Hello! I’m Adele. You might have come across some of my books, including ‘The Hedgerow Handbook’ and ‘The Garden Forager’, both beautifully illustrated by Lizzie Harper of Hay on Wye.
Brecon Beacons Foraging, for me, is the exciting end product of a long-term dream! After living in a really remote and inaccessible location until recently, my move to Llanfrynach, a couple of miles east of Brecon, which is much easier to get to, has meant that my wish that Wales should have the first dedicated foraging centre in the UK – and that I should run it – has come true.
Although I love travelling all over the UK to teach people about wild plants (as well as the unexpectedly edible cultivated species in peoples’ gardens), I firmly believe that Wales and the borders offer the best foraging in the UK, as well as the most glorious, supermodel landscape that money just can’t buy. Because, of course, foraging, as a complete sensory experience, is not restricted to simply harvesting ingredients for the dinner plate!
I offer several different courses.
- A one-day course, which includes a foraging walk, a 12 course lunch cooked by our chef and using lots of foraged ingredients) followed by seasonally-appropriate workshops. Costs £80.00 per adult.
- Wild Wednesdays – an ambling, rambling forage walk, followed by lunch and a garden tour. Costs £50 per adult
- Foraging for Kids – children are natural foragers and I believe that it is very important to encourage that instinct whilst making sure that our younger foragers have a healthy respect for plants, fungi and their powers. Costs £35.00 per adult – one adult needs to be present for every 4 children. Adult pays £35.00. Lunch is cooked outdoors.
- Cocktail Foraging – a foraging walk showing how plants can be used to make cocktails, with lunch and plenty of samples (designated driver advised)! Cost £90.00 per adult.
- Bespoke Events – How about a forage as a gift for a special occasion? Or a tour of your garden or land, to show you all the edible species there? Whatever you have in mind, I’ll do my best to accommodate it.
- I also give discounts for group bookings.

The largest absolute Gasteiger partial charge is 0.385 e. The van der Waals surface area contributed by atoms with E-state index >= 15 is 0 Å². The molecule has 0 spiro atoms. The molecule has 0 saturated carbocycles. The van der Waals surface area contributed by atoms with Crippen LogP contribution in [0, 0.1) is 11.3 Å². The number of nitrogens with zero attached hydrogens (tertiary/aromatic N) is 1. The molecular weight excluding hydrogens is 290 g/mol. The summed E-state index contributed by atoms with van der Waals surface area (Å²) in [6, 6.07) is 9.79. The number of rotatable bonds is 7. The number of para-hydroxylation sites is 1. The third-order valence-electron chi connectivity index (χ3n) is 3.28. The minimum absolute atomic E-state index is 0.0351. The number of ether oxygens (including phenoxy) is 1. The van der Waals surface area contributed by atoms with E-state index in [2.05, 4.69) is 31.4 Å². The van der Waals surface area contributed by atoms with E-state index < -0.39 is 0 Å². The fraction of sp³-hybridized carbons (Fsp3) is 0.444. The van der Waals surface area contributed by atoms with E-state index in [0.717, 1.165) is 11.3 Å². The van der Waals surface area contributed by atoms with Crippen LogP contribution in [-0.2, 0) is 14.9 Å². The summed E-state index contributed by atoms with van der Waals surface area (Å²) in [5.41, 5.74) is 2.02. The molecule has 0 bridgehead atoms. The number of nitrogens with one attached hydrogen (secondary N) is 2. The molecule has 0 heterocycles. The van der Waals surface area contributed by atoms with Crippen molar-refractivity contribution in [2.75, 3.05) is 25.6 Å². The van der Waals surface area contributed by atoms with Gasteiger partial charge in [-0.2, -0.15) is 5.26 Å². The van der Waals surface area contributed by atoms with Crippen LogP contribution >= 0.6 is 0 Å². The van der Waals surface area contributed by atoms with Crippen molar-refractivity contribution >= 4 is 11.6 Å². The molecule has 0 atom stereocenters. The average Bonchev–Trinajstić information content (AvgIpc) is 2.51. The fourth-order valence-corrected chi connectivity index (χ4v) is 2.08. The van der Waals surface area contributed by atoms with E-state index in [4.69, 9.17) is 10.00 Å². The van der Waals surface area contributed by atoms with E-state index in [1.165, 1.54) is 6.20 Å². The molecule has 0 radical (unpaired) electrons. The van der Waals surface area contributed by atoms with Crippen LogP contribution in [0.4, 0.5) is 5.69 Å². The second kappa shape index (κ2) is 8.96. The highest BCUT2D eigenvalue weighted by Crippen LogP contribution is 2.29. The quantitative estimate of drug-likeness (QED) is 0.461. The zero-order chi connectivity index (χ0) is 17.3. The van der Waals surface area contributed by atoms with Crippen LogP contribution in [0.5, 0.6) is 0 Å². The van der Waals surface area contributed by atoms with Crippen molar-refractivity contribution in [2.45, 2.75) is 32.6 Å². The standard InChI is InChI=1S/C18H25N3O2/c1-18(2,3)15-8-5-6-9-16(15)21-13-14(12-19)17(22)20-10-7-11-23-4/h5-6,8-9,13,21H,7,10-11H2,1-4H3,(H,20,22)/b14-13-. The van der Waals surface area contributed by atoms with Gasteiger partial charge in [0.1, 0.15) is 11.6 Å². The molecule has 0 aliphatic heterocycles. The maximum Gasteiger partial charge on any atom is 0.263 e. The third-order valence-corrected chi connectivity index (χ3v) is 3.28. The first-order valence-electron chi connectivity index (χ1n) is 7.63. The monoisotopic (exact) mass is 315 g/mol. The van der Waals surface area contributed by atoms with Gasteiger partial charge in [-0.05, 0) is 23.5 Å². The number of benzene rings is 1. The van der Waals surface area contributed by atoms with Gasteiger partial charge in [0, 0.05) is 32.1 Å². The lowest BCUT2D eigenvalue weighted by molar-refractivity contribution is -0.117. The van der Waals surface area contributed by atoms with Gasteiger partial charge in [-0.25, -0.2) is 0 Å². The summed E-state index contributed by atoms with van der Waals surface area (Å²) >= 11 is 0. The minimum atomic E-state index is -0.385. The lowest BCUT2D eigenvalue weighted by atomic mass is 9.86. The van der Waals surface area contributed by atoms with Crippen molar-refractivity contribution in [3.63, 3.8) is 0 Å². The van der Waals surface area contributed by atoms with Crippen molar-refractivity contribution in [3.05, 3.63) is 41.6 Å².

I thought I’d give you a little insight into my foraging day courses, which generally take place every Saturday (there are a few instances in which they happen on a Friday or a Monday instead – view the calendar on my website www.breconbeaconsforaging.com).
The course starts at 10am and runs through until 4.30 (or, usually, beyond) and it’s amazing just how many different plants there are to be found in the slow mile or so that we walk. The walk lasts between 2.5 and 3 hours and is in no way strenuous. And occasionally, if we’re really lucky, we may spot something unexpected and wonderful, like the slow worm which we found basking in the sun just across the lane from my house. Or the banks of a stream, covered in wild daffodils, seen by no-one unless you’re walking a dog there…or foraging!
After the walk, it’s time for lunch, prepared by Liam. We’ve devised something called the 1000 Footsteps Menu. In a nutshell, the aim is to find as many ingredients as we need within a radius of 1000 footsteps of my house (which amounts to a mile, give or take). In fact the 1000 Footsteps philosophy can apply to all aspects of life, and this is something I’m writing about. All you need to know right now is that the starring dishes in Liam’s 12 course menu include seasonal fungi (this time we used scarlet elf caps from woods I can see from my window, saxifrage, a fresh salad harvested from the hedgerow on the day by our foragers, wild garlic, chutneys and ice creams made last autumn from various wild ingredients (including apples from the tree in my garden), and maple-leaf infused local vegetables. The maple tree is also in my garden. Oh, and we threw in a shot (or two of wild raspberry vodka and a Rose Geranium Angel cake, made not from wild ingredients but from the leaves and petals of a common pot plant! Afterwards, I introduced the group to the works of Sandor Katz, the self-styled ‘fermentation revivalist’’ whose book ‘The Art of Fermentation’ has become an unexpected best-seller. And afterwards, we used his method to ferment wild garlic and navelwort, which will mature, in their little jars, in the foragers’ home kitchens.
I thought you might like to make for yourself one of our menu items, whose ingredients are sourced inside my actual house! You don’t have to use the same variety of geranium, since all geranium/pelargonium leaves and flowers are edible; if you like the scent then you’ll like the taste too. My favourite variety is one called Attar of Roses.
Rose Geranium Angel Cake
6 rose geranium leaves, washed and patted dry
250g self-raising flour
A pinch of baking powder
300g caster sugar
12 egg whites (use the yolks to make custard tarts)
1 tspn vanilla extract
2 tspns cream of tartar
A pinch of salt
Fresh rose geranium petals to garnish
Preheat the oven to 200c /gas mark 6. Grease and line a 20cm cake tin with baking parchment, and arrange the leaves face down at the bottom. Sift together the flour, baking powder and 225g of the sugar and mix together thoroughly.
Put the egg whites, vanilla, cream of tartar and salt into a very clean metal or china bowl, and whisk into soft peaks. Gently fold in the flour/sugar mixture a little at a time with a metal spoon, retaining as much of the fluffy cloud-like texture as possible.
Pour the batter into the tine and bake for up to 50 minutes until the cake is golden and springy to the touch. Remove the cake from the oven and leave to cool completely. To serve, slice off the raised dome from the top of the cake and turn upside down to show the leaves. Drift just a little icing sugar over – you don’t want to hide the leaves – and scatter rose geranium petals over the top.
This recipe is reproduced courtesy of Square Peg/Random House.
Find out more about my foraging courses at www.breconbeaconsforaging.com